What to make of the UK Professional Standards Framework for Learning and Teaching?

The name of the framework alone is quite a mouthful, and has the impossibly gauche abbreviation UK PSF. Don’t let this put you off. I have been chewing on the term and what it implies since its revision in November 2011 and am finding it quite palatable. In fact, I am enjoying the discussions the UK PSF has prompted with a range of colleagues who are interested in gaining national recognition for their positive influence on the student learning experience. These discussions over the past year have helped us to formulate a supportive process for colleagues to become Senior Fellows or Principal Fellows of the Higher Education Academy through engagement with this national standards framework.
The UK PSF forms the backbone to OCSLD’s accredited courses in learning and teaching, from the Associate Teachers’ Course and PCTHE, which map against D1 and D2 of the framework, and now a new Pathway Programme that maps to D3 and D4. The new pathway also has no easy acronym, in full it is called the OCSLD Pathway Programme to Principal and Senior Fellow of the HEA – the short form I’m adopting is the PSF Pathway which is nicely ambiguous in its use of Ps Ss and Fs – professional or principal, standards or senior, and framework or fellowship.

The UK PSF talks about Dimensions of Practice, which is a helpful way to bring coherence to the disparate elements of our professional lives and encourages reflection and development. The three elements in the Dimensions remain as they have been since the first iteration of the UK PSF in 2005: the values that we hold, the activities we perform and the scholarship that we bring to the role. By becoming Senior Fellow of the HEA you would be affirming your commitment to teaching and learning and its leadership.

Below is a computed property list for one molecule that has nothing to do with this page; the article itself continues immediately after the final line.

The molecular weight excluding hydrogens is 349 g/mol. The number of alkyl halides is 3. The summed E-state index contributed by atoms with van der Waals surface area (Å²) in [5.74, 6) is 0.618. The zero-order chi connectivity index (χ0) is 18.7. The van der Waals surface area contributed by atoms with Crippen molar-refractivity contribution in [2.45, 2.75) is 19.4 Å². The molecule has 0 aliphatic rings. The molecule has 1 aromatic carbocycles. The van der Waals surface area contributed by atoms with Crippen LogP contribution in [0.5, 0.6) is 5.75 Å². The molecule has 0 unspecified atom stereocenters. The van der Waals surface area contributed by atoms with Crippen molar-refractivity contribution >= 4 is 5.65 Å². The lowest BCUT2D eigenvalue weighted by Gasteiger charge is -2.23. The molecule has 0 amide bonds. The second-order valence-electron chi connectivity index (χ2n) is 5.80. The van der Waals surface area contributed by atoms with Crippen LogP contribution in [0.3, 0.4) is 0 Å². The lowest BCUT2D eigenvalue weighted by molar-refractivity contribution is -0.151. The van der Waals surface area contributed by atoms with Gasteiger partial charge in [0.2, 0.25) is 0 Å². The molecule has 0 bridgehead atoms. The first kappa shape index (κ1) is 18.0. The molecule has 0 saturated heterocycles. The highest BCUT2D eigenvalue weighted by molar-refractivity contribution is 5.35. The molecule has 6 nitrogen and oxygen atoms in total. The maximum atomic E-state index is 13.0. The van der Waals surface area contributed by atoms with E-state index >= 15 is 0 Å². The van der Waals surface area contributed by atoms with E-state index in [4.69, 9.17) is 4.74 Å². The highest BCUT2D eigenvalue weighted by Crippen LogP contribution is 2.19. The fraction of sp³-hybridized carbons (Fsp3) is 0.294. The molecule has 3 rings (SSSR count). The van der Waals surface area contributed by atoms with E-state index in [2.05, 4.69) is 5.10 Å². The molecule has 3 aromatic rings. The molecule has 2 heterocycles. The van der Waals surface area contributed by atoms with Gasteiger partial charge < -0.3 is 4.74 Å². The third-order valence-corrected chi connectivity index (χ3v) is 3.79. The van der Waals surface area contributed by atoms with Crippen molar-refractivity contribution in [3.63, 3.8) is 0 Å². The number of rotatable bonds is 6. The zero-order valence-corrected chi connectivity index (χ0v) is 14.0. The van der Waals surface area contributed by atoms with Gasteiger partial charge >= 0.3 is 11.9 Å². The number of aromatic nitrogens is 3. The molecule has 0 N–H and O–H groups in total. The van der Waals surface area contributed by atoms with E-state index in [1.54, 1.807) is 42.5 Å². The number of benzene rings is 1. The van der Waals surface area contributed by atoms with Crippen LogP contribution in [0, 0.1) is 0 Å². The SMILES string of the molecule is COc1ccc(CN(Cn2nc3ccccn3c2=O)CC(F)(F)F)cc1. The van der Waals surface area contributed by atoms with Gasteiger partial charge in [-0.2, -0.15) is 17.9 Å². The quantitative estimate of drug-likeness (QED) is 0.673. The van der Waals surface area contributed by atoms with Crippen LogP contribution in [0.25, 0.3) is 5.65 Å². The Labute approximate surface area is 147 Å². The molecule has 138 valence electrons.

Another aspect that I particularly like is the integrated approach to academic practice in support of learning and teaching, which chimes with the emphasis placed by us at Brookes on scholarship in teaching development.

Other institutions such as the Universities of Exeter, Sheffield Hallam and Roehampton have also been amongst the first tranche using the framework to shape their initial and continuing professional development in teaching and learning, each with its own distinctive institutional take on the standards. You may be interested to read their stories – see http://seda.ac.uk/index.php?p=15&n=22

There is more information on the HEA Pathway to PSF on the OCSLD site.

If you are interested in becoming a Fellow yourself, get in touch with me, Frances Deepwell on fdeepwell@brookes.ac.uk.


About the author

Frances Deepwell

Frances is as an educational development consultant in OCSLD with specific interests in continuing professional development and recognition for academic and learning support colleagues. She leads the PSF Pathway to Senior and Principal Fellowship of the HEA, is the key contact for the National Teaching Fellowship and Brookes Teaching Fellowship schemes and convenes the annual Brookes Learning and Teaching Conference. She is also a tutor on the Postgraduate Certificate in Teaching in Higher Education.

Frances is a Senior Fellow of the HEA, Senior Fellow of SEDA and member of the SEDA Scholarship and Research Committee which offers small grants to support research into educational development; she is a member of the editorial board of the SEDA journal IETI.

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